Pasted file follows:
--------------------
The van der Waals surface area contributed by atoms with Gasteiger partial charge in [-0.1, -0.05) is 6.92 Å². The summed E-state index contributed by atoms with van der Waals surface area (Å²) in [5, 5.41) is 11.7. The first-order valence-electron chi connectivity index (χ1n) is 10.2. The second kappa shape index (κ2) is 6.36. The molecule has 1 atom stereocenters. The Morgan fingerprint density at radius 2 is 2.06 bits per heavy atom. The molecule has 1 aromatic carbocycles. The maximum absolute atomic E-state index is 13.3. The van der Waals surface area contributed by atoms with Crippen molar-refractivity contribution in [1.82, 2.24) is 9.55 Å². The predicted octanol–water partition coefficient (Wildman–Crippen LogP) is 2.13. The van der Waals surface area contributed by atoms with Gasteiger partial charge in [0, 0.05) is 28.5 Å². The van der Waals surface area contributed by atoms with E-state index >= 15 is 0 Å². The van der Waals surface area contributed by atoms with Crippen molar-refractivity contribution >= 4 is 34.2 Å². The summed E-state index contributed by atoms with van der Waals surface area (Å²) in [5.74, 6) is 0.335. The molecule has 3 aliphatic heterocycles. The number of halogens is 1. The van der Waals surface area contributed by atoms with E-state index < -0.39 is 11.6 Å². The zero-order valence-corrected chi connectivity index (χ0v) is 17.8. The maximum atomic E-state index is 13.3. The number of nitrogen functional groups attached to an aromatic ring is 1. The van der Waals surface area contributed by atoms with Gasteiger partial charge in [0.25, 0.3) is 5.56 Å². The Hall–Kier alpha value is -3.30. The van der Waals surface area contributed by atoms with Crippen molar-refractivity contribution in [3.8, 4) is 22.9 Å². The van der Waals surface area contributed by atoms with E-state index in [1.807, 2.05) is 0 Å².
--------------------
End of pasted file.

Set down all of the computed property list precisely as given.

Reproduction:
The van der Waals surface area contributed by atoms with Gasteiger partial charge in [-0.1, -0.05) is 6.92 Å². The summed E-state index contributed by atoms with van der Waals surface area (Å²) in [5, 5.41) is 11.7. The first-order valence-electron chi connectivity index (χ1n) is 10.2. The second kappa shape index (κ2) is 6.36. The molecule has 1 atom stereocenters. The Morgan fingerprint density at radius 2 is 2.06 bits per heavy atom. The molecule has 1 aromatic carbocycles. The maximum absolute atomic E-state index is 13.3. The van der Waals surface area contributed by atoms with Crippen molar-refractivity contribution in [1.82, 2.24) is 9.55 Å². The predicted octanol–water partition coefficient (Wildman–Crippen LogP) is 2.13. The van der Waals surface area contributed by atoms with Gasteiger partial charge in [0, 0.05) is 28.5 Å². The van der Waals surface area contributed by atoms with E-state index >= 15 is 0 Å². The van der Waals surface area contributed by atoms with Crippen molar-refractivity contribution >= 4 is 34.2 Å². The summed E-state index contributed by atoms with van der Waals surface area (Å²) in [5.74, 6) is 0.335. The molecule has 3 aliphatic heterocycles. The number of halogens is 1. The van der Waals surface area contributed by atoms with E-state index < -0.39 is 11.6 Å². The zero-order valence-corrected chi connectivity index (χ0v) is 17.8. The maximum atomic E-state index is 13.3. The number of nitrogen functional groups attached to an aromatic ring is 1. The van der Waals surface area contributed by atoms with Gasteiger partial charge in [0.25, 0.3) is 5.56 Å². The Hall–Kier alpha value is -3.30. The van der Waals surface area contributed by atoms with Crippen molar-refractivity contribution in [3.8, 4) is 22.9 Å². The van der Waals surface area contributed by atoms with E-state index in [1.807, 2.05) is 0 Å².